Until four years ago, government regulation tended to be interventionist and anti-competitive. We have moved away from that approach and, at the same time, have paid more attention to safety. We now have a National Safety Code under which truckers everywhere in Canada operate under the same safety standards. Most items in this National Safety Code are already in effect nationwide.
It isn't easy to adapt to new standards--particularly so in a recession--so we have taken certain measures to help truckers make the transition.
• We have adjusted the capital cost allowance rates to allow faster depreciation on tractors.
• We have also set up a two-year partial rebate for truckers on the federal excise tax on diesel fuel.
So, even in tight fiscal times, we are working to improve the regulatory environment for truckers--it's a good investment.
VIA Rail Improvements
Any discussion about surface transportation would not be complete without citing the remarkable achievements of VIA Rail recently. A month ago, VIA Rail inaugurated an early-morning, Kingston-to-Toronto passenger service as part of a series of train-frequency improvements in the Montreal-Ottawa-Toronto triangle.
VIA's additional services are in response to demand from this growing market. The increased levels of service have been made possible by productivity improvements, better equipment and rolling stock. Responsible, sound management and a corporate restructuring have allowed VIA Rail to fulfil its mandate, cut its dependence on government funds and continue to provide first-class rail passenger services in Ontario and across Canada.
For example, VIA has added a Montreal Toronto express train that will make the 539-kilometre trip 20 minutes faster. By the end of the year, VIA hopes to be able to cut this trip by a further 10 minutes, to just under four hours.
Yes, it was a tough decision to take in 1989. Yes, we suffered badly in the House of Commons and in the polls when we cut back our annual subsidy to VIA Rail. But we accepted the temporary "verbal abuse" because we knew that Canadian taxpayers could no longer support the massive financial contribution that VIA required.
But I can tell you it was a great satisfaction to see that, within hardly two years, VIA could come back with the improvements recently announced and do it within its reduced budgetary constraints The better our transportation systems are, of course, the better we can compete. But there is another vital factor in play at this time. It is psychological. It has to do with complacency. It also has to do with estimating our assets realistically.
The recovery from recession in our country, and by our trading partners, has been painfully slow. Yet Canada continues to be one of the most fortunate nations in the world.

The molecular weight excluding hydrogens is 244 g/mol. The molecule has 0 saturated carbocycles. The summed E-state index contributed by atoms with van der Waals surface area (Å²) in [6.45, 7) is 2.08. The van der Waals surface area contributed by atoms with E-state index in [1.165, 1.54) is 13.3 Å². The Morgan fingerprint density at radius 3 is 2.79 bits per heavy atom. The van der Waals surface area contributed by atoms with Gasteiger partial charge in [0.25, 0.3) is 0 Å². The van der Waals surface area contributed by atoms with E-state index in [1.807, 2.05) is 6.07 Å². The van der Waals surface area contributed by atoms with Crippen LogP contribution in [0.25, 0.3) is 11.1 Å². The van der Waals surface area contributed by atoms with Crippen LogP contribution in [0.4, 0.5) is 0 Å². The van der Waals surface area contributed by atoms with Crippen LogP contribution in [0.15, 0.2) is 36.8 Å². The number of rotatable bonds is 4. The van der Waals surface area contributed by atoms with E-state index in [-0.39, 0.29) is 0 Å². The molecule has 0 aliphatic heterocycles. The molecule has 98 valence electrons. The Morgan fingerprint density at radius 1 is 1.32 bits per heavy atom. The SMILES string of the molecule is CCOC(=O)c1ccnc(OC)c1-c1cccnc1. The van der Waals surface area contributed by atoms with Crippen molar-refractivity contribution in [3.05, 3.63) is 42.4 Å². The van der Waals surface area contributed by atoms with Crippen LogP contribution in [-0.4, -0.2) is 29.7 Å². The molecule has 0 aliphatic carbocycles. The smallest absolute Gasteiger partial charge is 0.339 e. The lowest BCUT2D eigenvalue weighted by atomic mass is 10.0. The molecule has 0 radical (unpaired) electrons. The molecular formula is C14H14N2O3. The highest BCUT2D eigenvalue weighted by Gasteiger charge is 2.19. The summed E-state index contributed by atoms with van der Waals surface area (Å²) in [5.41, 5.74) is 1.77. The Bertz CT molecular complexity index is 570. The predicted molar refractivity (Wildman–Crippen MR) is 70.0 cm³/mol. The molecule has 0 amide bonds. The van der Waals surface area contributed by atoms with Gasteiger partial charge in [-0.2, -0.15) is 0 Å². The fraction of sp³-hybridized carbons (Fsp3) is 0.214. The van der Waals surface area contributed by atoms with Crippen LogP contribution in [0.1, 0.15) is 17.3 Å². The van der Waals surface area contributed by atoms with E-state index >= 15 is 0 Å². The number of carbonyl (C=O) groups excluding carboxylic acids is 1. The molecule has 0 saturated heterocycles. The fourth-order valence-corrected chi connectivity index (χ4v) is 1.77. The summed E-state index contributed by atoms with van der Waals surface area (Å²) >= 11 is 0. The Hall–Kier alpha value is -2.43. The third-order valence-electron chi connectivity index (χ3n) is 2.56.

In terms of population, we rank 31st in the world. Yet we are members of G7, the regrouping of the top seven industrialized countries and we can boast the second-highest standard of living in the world.
We should never forget the base on which our prosperity stands. It rests, in part, on resource wealth and human skills. It also rests, in part, on our crossroads location, with trading windows south, west and east.
But the bedrock of our prosperity is Canadian nationhood--the economic integrity of a large, single, nation. Other countries and coalitions understand that advantage and many are making extraordinary efforts to match it.
Across the Atlantic, this is the year of European unity. Three-hundred and twenty million people, different in language and culture, with a centuries-long history of conflicts, are coming together at last. They are doing this for practical economic reasons. Europe united will be stronger economically than Europe divided.
Other coalitions are taking shape--the Association of Southeast Nations, for instance. These countries understand that larger economic units can compete better than smaller ones. They are hoping to cash in on synergism--the paradox that says two plus two can equal five.
Where did they learn that? Partly from us. Canada is a textbook example of synergism. We are more than the sum of our parts. Canada is a country of differences--regional, cultural, linguistic. Canada since 1867 has shown, despite periods of turbulence, that differences can be accommodated in a nation state.
That is the challenge of 1992. And it translates, at this point, into the task of renewing and improving our constitution, as I said earlier. A constitution is both an expression and an instrument of unity. It is a map that delineates the common ground of principle on which a nation stands. It is also a formula for co-ordinated economic effort.
L'une des preoccupations du gouvernement federal, c'est le conflit des politiques fiscales et budgetaires es divers paliers de gouvernement. II arrive souvent que celles des gouvernements federal et provinciaux ne se competent pas Tune l'autre. Elles peuvent meme se neutraliser.
II y a aussi une foule d'obstacles au commerce interieur. Dans certains cas, les echanges sont plus faciles entre le Canada et d'autre pays qu'A l'interieur de notre pays. L'Association des manufacturiers canadiens est parvenu a chiffrer ce probleme. Elle a denombre au moins 500 obstacles gouvernementaux au commerce interieur.
Truckers in some provinces cannot go into other provinces because of variances in weight standards. Job vacancies in some provinces cannot be filled by people from across the provincial boundary. Architects cannot bid on work in certain Canadian cities if they don't maintain an office in that city. This is not the way to build a sense of common interest.